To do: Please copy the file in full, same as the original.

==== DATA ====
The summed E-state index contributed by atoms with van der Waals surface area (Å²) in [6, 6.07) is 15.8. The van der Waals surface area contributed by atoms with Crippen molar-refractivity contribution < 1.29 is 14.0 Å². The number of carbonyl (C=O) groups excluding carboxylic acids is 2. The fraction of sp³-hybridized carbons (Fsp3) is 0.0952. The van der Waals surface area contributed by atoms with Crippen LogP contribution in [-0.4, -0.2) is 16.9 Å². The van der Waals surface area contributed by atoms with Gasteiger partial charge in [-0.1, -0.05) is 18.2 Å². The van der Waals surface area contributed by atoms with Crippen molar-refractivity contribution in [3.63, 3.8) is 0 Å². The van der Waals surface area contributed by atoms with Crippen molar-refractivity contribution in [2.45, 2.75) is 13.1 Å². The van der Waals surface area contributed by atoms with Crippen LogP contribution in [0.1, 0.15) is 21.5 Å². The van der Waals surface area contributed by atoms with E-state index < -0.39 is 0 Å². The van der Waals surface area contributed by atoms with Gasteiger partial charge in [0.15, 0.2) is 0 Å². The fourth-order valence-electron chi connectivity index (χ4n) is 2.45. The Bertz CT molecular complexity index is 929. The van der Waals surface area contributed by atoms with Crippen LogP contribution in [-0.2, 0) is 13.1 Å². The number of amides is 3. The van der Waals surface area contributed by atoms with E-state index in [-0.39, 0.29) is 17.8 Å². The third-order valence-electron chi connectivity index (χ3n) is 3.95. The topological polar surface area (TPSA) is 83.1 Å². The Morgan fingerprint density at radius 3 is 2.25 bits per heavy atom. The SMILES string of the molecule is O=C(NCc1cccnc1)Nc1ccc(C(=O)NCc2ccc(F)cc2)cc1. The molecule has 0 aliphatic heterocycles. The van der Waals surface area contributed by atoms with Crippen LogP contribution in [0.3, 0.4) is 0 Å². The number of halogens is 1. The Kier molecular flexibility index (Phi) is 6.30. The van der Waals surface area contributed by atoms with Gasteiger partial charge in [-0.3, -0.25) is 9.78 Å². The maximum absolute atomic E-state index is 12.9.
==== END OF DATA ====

The summed E-state index contributed by atoms with van der Waals surface area (Å²) in [6, 6.07) is 15.8. The van der Waals surface area contributed by atoms with Crippen molar-refractivity contribution < 1.29 is 14.0 Å². The number of carbonyl (C=O) groups excluding carboxylic acids is 2. The fraction of sp³-hybridized carbons (Fsp3) is 0.0952. The van der Waals surface area contributed by atoms with Crippen LogP contribution in [-0.4, -0.2) is 16.9 Å². The van der Waals surface area contributed by atoms with Gasteiger partial charge in [-0.1, -0.05) is 18.2 Å². The van der Waals surface area contributed by atoms with Crippen molar-refractivity contribution in [3.63, 3.8) is 0 Å². The van der Waals surface area contributed by atoms with Crippen molar-refractivity contribution in [2.45, 2.75) is 13.1 Å². The van der Waals surface area contributed by atoms with Crippen LogP contribution in [0.1, 0.15) is 21.5 Å². The van der Waals surface area contributed by atoms with E-state index < -0.39 is 0 Å². The van der Waals surface area contributed by atoms with Gasteiger partial charge in [0.15, 0.2) is 0 Å². The fourth-order valence-electron chi connectivity index (χ4n) is 2.45. The Bertz CT molecular complexity index is 929. The van der Waals surface area contributed by atoms with Crippen LogP contribution in [-0.2, 0) is 13.1 Å². The number of amides is 3. The van der Waals surface area contributed by atoms with E-state index in [-0.39, 0.29) is 17.8 Å². The third-order valence-electron chi connectivity index (χ3n) is 3.95. The topological polar surface area (TPSA) is 83.1 Å². The Morgan fingerprint density at radius 3 is 2.25 bits per heavy atom. The SMILES string of the molecule is O=C(NCc1cccnc1)Nc1ccc(C(=O)NCc2ccc(F)cc2)cc1. The molecule has 0 aliphatic heterocycles. The van der Waals surface area contributed by atoms with Crippen LogP contribution in [0.3, 0.4) is 0 Å². The number of halogens is 1. The Kier molecular flexibility index (Phi) is 6.30. The van der Waals surface area contributed by atoms with Gasteiger partial charge in [-0.3, -0.25) is 9.78 Å². The maximum absolute atomic E-state index is 12.9.